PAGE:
The cabinet is in pretty good shape, probably more so than the first three restores I’ve done. The original wood-grained vinyl sides are intact with just a few small gouges. A few rips in the black textured vinyl on top means the rest will have to be peeled off and painted over — not really seen anyway. Someone had installed a huge metal lock bar across the coin doors which should be easy enough to remove and bondo over the holes. The original Truxton cardboard bezel is a bit faded but otherwise fine. Initially I wondered if Romstar, the US publisher of Toaplan’s Tatsujin, created both full size and mini conversion kits. This would be a surprising effort considering how unlikely Truxton’s popularity would’ve been in the US at the time. If there was a mini conversion kit, the control panel overlay didn’t make it on this cabinet. And the marquee was trimmed down from a more common size. The inside is pretty economical since it had been converted to jamma and ran off a switching power supply. The K7000 monitor seems in decent shape and without too much burn. To recoup half the cost of the purchase, I sold the Truxton PCB, as I already had a Tatsujin in my collection.

It was a tad tempting to just slide it in next to Galaga and Robotron, but what would be the fun in that. There’s a lot of potential here I didn’t want to waste. As I stripped it down I considered converting it back into Centipede, but a Truxton cabaret seems more unusual, and better suited to the shooters I’ll play in it. While vacuuming out the bottom, I saw signs of another past life, a Sky Shark sticker, confirmed later when stripping the control panel. Centipede > Sky Shark > Truxton. I put the cab on its back and made a slight alteration to the already modified marquee cutout to allow for more light to pass through. The speaker grill needed flattening so I had to drill out the rivets to get it off. Next I stripped the paint off the metal parts and control panel, the latter taking my usual 2-3 hours — the next time I may swap Citristrip for a more lethal paint stripper. Finally I gave the front of the cab and metal parts a few coats of primer, then my standard Rustoleum Satin Black for the wood and Flat Black for the metal, with a little textured paint first for the coin doors. Painting kinda sucks, but I’m always amazed at the difference it makes.

A smallish list of basic parts remained: leg levelers, power supply, 6×9 speaker, t-molding, service panel button and a joystick and buttons, and a couple coin door locks. Someone really should sell an arcade restoration kit for the essentials. A larger task needed sorted though — I decided to give the cabaret a different control arrangement by moving the joystick off-center and creating a three-button layout. This was going to require filling in a variety of now unneeded holes, including the whopper that held the original Centipede trackball, then drilling two new button holes, and lastly making a new overlay from a scan of the bezel art. Certainly the most customization I’ve done so far, but nothing too crazy.

Supercade: A Visual History of the Videogame Age 1971-1984

Posted February 8, 2015

I took my time finishing Supercade, slowly flipping a few pages a night. With full-page screenshots from games that mostly produced 224×256 images, accompanied by ruminations that rarely run longer than one page, this is a book that suggests casual reading.

Published in 2001 and written by Van Burnham and an assortment of game writers, Supercade is a coffee table book true to its form that’ll put you in the mood to fire up the early classics and get lost in the innocence of the era. It’s heavy, square frame successfully pairs original game art and advertisements (with happy, white families) with in-game photos (likely snagged via MAME as suggested on Amazon, which is fine, but I’d like to see a few warped CRT shots). How can one not be fond of a book that starts with a quote by Eurgene Jarvis (“The only legitimate use of a computer is to play games.”), has a forward by the late Ralph Baer, and peppers it with BASIC code, start-up rom tests and a kill screen or two.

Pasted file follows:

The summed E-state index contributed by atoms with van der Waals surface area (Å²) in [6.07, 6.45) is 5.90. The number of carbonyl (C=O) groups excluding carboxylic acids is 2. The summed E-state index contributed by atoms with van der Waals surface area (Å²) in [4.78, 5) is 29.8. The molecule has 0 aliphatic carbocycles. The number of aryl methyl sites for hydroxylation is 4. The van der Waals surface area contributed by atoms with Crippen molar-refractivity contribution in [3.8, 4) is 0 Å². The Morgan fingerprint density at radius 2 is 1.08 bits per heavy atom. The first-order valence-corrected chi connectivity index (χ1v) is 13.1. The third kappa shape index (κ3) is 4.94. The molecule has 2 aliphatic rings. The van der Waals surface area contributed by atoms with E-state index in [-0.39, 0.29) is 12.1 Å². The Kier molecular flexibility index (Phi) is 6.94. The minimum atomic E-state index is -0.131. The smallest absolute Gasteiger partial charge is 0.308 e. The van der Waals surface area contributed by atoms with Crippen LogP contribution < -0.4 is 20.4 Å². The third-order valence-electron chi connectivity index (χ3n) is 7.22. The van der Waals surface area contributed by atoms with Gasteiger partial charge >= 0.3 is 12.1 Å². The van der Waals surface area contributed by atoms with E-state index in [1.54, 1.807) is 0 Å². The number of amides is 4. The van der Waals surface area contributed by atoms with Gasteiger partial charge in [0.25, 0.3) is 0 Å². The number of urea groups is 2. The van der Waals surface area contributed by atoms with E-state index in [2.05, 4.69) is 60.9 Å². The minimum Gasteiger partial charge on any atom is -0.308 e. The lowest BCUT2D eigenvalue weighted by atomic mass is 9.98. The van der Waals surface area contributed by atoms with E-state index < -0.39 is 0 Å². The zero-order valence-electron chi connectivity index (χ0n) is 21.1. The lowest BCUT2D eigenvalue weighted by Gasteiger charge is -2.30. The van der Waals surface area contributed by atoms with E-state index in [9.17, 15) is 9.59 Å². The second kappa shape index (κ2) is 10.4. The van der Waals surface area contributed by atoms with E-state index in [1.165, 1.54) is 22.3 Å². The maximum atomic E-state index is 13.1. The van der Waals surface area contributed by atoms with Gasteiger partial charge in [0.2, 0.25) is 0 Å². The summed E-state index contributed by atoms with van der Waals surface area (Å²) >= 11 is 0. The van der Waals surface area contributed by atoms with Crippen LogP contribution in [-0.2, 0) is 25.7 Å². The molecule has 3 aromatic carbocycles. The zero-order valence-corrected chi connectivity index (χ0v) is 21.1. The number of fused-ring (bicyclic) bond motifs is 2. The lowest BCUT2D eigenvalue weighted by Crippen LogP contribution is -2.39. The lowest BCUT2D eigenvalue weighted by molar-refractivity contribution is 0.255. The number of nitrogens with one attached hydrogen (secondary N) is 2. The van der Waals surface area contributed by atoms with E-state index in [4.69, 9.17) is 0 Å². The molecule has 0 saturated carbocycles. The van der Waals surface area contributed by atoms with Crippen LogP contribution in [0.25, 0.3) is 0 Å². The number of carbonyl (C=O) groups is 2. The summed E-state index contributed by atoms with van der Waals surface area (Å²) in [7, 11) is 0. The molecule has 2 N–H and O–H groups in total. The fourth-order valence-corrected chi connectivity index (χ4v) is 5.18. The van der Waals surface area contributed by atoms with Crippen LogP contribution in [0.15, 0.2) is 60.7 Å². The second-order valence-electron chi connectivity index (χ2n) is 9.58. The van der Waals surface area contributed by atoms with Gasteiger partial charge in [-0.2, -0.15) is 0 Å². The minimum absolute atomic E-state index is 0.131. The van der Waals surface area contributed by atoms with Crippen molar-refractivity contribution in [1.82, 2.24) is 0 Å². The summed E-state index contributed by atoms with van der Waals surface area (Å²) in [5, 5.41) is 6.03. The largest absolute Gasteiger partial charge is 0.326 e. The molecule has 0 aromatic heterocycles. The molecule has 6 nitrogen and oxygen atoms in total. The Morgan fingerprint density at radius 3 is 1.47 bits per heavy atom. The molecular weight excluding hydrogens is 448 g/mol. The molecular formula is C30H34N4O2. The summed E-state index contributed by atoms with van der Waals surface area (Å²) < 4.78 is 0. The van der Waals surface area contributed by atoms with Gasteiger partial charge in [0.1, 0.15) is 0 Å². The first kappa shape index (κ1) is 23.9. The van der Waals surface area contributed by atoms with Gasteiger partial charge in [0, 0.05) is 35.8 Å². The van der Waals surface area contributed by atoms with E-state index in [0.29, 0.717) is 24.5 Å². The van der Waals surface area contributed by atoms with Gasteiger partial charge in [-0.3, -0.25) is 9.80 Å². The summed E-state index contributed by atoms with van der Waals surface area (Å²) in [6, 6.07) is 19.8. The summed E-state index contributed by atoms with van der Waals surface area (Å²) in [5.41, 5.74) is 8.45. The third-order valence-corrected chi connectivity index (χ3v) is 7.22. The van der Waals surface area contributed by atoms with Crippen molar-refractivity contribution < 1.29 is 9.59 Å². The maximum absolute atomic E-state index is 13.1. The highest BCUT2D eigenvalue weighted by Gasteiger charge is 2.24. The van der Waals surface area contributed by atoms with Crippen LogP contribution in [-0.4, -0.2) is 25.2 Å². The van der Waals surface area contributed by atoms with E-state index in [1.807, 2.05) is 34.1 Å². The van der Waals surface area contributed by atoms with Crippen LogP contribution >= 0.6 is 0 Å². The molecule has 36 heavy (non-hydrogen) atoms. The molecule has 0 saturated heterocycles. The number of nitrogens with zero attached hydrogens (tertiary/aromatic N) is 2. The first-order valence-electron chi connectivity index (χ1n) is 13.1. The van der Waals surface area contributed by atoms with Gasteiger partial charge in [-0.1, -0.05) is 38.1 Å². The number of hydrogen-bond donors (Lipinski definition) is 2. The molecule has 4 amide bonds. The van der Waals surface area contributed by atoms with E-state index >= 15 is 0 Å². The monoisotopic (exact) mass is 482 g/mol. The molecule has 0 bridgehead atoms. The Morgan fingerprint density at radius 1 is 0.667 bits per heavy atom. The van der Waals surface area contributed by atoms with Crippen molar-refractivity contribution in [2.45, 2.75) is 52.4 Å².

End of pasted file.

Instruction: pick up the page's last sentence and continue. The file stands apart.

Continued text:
While the majority of the book covers arcade releases (and doesn’t much stray from the staples), home consoles and computers get a few pages: Baer’s Odyssey, Coleco’s Telstar, Mattel’s Intellivision, Commodore 64 (“Are you keeping up with the Commodore?“, and of course Atari’s 2600 and Home Computer.

This isn’t a book for learning something new as much as it is for celebrating what you like. “Visual history” is accurate, and one should look elsewhere for the more exhaustive and dramatic tales of video gaming. Considering it was printed just before the release of the Xbox, a new edition covering the late-80s through the mid-90s would be a welcome follow-up.

The Ultimate History of Video Games

Posted February 2, 2014

When I became interested again in arcade and home console gaming, I bought several books on the subject last year. The largest of my growing collection is probably The Ultimate History of Video Games by Steven L. Kent. At just over 600 pages, Kent covers a lot of gaming ground, from the pre-Pong 1960s, up to the release of the Xbox, around the time the book was published, in 2001. Which is fine by me considering my attention on the subject doesn’t really reach beyond the PlayStation 2.

I appreciated that a third of the book spanned the arcade, where I knew the least, much of which was devoted to the rise and fall of Atari and Nolan Bushnell. Nintendo of course receives a lot of attention, as do many other Japanese companies, which is great considering their immense contributions, a fact some Western authors tend to gloss over. This leads to the home showdown between Nintendo and Sega, then eventually Sony.

Exhaustedly assembled quotes and anecdotes carry you through the massive amount of information here at a fairly quick pace, reading more like a conversation than a serious historical assemblage, which is really what this is. Highly recommended.

On a side note, I signed up for Amazon Associates so if you happen to buy the book using the link above, I get some tiny portion. Considering the traffic this site generates, I should make enough in a year for a NES-era cup of coffee.

Atari Theatre Kiosk

Posted January 18, 2014

An Atari kiosk at Powell Station circa 1977.  Today it’s Prilosec ads.  The six Atari games unit allowed for “90 seconds of play, and a special 35mm slide projection system along with BART advertising panels.”  What a country! 

Photo courtesy The Pong goodbye: Arcade photos from the 1970s and 1980s and quote from the excellent All in Color for a Quarter.